By John Schneidawind, vice president of public affairs, ARTBA
ARTBA’s Transportation Makes America Work (TMAW) advocacy program is focused exclusively on building and protecting the transportation construction market.
TMAW operates like a political campaign, utilizing tactics that support the transportation construction industry’s policy priorities, legal activities and grassroots lobbying efforts. These tactics include coalition development and leadership, issue advertising, consultant support, social and digital media, websites, videos and publications, public opinion polling, economic research and analysis, media outreach and special events.
TMAW’s primary focus is not the general public; rather the target audiences are inside the D.C. Beltway: members of Congress and their staffs, federal agency officials, the White House, think tanks and other policy organizations, as well as D.C. and Capitol Hill media outlets.
During the past 25 years, the TMAW program was key to passage of four highway and transit investment laws, including: TEA-21 (1998), SAFETEA-LU (2005), MAP-21 (2012) and FAST Act (2015).
TMAW was also the driving force behind ARTBA’s legal efforts that helped ensure transportation projects moved forward in Baltimore, Atlanta, Sacramento, and Salt Lake City in the early 2000s. It helped overturn a decision in 2013 declaring Virginia’s P3 law unconstitutional. If allowed to stand, the decision would have been a threat to P3 enabling statutes nationwide. And it worked to overturn a lower court decision blocking construction of Maryland’s Purple Line rail project in 2017. TMAW investments are currently supporting ARTBA’s defense of President Donald Trump’s repeal and rewrite of the 2015 “Waters of the United States” (WOTUS) rule.
ARTBA President Dave Bauer sat down with Transportation Builder’s editorial team to discuss the program.
TB: When and how did TMAW start?
BAUER: The TMAW advocacy concept has been around since 1989. In the early years, it was known as BABATT— Building a Better America Through Transportation. It was launched to build political support for a major boost in highway funding related to the next authorization bill, which eventually became the 1991 ISTEA law signed by President George H.W. Bush. The name changed to TMAW in the late 1990s.
TB: How is TMAW structured? How does it work?
BAUER: Think of TMAW as the funding umbrella organization for a host of advocacy initiatives that help execute the industry’s agenda on Capitol Hill, in the regulatory and legal arenas, and at the state level since the 2014 launch of our Transportation Investment Advocacy Center™. Membership dues in large part support the association’s D.C. operations and member service programs, whereas TMAW contributions from ARTBA member firms, organizations and state chapters are advocacy-focused, and are therefore over and above their dues. TMAW allows us to back allies that help advance our transportation investment and regulatory agenda. These include the Transportation Construction Coalition, which we co-chair with AGC, The Road Information Program and the U.S. Chamber of Commerce’s Americans for Transportation Mobility coalition. Our goal through TMAW is to keep the political pressure on Congress and the Executive Branch to act on critical transportation investment policy and regulatory issues. When necessary, TMAW’s resources are also directed to the legal arena to address threats aimed at stopping or delaying transportation improvements.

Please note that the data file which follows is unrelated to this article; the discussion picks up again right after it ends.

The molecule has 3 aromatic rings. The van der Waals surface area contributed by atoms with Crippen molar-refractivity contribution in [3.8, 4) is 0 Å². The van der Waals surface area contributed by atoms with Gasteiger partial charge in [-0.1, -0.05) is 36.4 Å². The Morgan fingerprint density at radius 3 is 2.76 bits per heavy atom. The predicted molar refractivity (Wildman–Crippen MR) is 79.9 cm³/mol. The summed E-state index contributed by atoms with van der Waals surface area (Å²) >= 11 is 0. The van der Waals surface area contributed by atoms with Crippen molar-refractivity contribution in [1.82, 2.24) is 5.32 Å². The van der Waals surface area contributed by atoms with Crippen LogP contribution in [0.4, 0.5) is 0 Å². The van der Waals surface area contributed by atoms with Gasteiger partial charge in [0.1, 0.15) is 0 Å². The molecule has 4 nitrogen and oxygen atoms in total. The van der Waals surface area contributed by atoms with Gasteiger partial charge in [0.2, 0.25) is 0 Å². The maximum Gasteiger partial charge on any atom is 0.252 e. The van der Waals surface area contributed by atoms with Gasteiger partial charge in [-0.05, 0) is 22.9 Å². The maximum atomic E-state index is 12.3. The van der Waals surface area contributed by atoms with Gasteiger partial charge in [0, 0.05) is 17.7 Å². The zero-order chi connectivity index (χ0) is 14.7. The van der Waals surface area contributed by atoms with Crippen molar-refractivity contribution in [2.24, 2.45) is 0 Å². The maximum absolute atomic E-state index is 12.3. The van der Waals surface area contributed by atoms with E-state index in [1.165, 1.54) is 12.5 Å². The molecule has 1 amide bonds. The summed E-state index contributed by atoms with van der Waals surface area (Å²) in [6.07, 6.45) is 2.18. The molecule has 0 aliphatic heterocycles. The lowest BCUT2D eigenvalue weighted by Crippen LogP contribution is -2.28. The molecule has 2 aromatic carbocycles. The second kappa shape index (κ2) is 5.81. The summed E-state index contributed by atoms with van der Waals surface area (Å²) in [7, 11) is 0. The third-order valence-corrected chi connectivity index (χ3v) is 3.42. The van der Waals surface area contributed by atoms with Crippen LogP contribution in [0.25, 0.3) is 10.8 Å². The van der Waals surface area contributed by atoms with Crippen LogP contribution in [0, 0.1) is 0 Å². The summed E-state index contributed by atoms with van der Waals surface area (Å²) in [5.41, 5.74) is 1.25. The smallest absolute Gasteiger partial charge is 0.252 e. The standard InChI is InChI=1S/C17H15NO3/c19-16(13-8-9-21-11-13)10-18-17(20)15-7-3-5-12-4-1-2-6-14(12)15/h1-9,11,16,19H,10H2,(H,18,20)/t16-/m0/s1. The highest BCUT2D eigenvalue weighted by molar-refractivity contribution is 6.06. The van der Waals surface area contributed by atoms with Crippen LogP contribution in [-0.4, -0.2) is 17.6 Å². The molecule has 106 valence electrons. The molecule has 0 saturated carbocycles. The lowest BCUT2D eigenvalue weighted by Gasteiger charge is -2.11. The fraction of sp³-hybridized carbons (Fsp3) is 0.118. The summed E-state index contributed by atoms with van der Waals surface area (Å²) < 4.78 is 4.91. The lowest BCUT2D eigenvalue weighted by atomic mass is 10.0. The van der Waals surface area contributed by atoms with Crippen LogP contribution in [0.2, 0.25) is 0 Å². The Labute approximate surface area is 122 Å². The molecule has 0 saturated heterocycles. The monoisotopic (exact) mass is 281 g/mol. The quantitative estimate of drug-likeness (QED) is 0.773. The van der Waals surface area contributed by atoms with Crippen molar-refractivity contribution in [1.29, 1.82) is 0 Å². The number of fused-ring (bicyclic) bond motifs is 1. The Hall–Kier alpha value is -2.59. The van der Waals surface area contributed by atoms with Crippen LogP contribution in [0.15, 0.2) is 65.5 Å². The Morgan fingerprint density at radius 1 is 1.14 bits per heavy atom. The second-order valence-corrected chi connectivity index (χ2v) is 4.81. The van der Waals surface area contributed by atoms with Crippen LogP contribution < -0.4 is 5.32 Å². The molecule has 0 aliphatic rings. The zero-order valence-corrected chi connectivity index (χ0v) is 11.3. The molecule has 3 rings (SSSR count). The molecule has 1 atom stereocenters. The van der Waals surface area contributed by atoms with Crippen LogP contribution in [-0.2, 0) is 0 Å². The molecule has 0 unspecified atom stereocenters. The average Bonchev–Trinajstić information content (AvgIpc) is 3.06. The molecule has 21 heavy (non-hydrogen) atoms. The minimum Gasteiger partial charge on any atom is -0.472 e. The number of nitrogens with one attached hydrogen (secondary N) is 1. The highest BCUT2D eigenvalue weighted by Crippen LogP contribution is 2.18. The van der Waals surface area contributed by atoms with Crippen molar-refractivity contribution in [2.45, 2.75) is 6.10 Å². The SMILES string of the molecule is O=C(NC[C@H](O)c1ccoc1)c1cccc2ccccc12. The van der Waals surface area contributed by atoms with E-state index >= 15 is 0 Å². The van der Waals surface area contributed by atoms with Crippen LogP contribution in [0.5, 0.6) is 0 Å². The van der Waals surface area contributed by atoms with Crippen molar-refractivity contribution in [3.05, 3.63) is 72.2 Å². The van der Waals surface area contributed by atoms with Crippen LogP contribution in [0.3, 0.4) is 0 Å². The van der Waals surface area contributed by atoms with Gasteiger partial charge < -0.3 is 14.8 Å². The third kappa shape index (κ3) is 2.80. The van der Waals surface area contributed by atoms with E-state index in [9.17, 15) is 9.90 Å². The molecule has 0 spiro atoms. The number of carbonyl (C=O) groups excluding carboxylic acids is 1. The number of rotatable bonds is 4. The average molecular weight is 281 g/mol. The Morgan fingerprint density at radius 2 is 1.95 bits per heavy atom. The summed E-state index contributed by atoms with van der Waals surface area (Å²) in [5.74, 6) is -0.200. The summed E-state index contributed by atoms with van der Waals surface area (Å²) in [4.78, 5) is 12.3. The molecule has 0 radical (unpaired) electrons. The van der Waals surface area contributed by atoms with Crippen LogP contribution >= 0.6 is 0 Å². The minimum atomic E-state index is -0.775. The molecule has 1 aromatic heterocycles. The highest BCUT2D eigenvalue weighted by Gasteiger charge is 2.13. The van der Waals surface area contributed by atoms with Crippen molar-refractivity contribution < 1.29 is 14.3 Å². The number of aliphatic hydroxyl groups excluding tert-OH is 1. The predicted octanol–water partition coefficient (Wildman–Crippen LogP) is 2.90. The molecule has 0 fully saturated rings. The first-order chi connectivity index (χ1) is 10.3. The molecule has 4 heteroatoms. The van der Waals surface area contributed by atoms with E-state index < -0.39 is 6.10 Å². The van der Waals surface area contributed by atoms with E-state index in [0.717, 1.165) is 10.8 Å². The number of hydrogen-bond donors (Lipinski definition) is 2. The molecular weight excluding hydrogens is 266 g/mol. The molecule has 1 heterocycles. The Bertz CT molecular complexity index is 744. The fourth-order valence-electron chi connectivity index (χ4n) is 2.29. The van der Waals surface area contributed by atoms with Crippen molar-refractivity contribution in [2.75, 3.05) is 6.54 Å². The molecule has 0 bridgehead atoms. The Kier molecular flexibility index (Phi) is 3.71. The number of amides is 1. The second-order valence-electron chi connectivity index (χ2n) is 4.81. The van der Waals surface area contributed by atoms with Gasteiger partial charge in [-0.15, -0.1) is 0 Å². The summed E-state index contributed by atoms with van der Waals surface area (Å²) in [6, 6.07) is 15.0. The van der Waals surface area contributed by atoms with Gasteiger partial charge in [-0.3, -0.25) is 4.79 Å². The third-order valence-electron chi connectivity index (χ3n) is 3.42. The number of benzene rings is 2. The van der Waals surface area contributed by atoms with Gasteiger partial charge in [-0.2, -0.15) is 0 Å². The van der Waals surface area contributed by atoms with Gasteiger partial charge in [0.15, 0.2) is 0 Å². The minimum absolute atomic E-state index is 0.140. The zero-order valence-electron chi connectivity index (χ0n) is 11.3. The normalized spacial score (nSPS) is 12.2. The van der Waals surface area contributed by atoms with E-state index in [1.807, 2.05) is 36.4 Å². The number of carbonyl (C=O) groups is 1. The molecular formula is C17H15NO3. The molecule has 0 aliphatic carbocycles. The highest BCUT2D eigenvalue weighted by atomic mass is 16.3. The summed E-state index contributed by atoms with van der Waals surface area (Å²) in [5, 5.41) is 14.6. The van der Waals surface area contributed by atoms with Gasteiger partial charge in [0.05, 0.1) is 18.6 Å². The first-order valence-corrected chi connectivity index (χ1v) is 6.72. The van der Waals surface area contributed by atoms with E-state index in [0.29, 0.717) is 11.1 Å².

TB: What are specific activities on ARTBA’s advocacy agenda that TMAW bolsters?
BAUER: In 2020, our mission is clear: helping ensure passage of a robust infrastructure investment package that includes a permanent solution for the Highway Trust Fund. Beyond the coalition support, public opinion polling, grassroots tools and advocacy advertising, TMAW helps ensure we retain top D.C. consultants, including Ballard Partners. The firm, led by Brian Ballard, has the best-connected lobby shop with the Trump administration and has been able to regularly facilitate meetings with key White House staff and agency officials. We also continue to receive technical and legislative assistance from the tax and finance professionals from Ernst & Young. They have been invaluable during our meetings with the Treasury Department and Internal Revenue Service.
TB: Why not just make TMAW activities part of dues?
BAUER: Our advocacy activities are impacted by the external environment. While our work in this area never stops, potential opportunities and threats can necessitate that we ramp up our efforts. A case in point was the robust TMAW push in 2017 as we attempted to include a Highway Trust Fund fix as part of comprehensive tax reform. By contrast, our core operational activities require constant focus and are more long-term in nature. The one-two punch of TMAW and membership dues allow us to be responsive and transparent in how we raise and use the resources our members invest with us.
TB: Who supports TMAW?
BAUER: The program is generously supported each year by 30-50 companies, state chapter affiliates and other organizations with a direct stake in the transportation market. The Senate has a five-year highway reauthorization bill—America’s Transportation Infrastructure Act—that includes a 27 percent increase in investment. The House has just released its principles for an infrastructure package that call for investment levels well beyond the Senate bill. And President Trump Feb. 4 called for the passage of the Senate bill this year. These are obviously positive developments and we remain cautiously optimistic about the prospects for action. That’s why we are asking all ARTBA members to consider supporting TMAW—now—so that the industry has the necessary resources to fight the good fight.
(Editor’s Note: This story appears in the January/February issue of ARTBA’s Transportation Builder magazine.)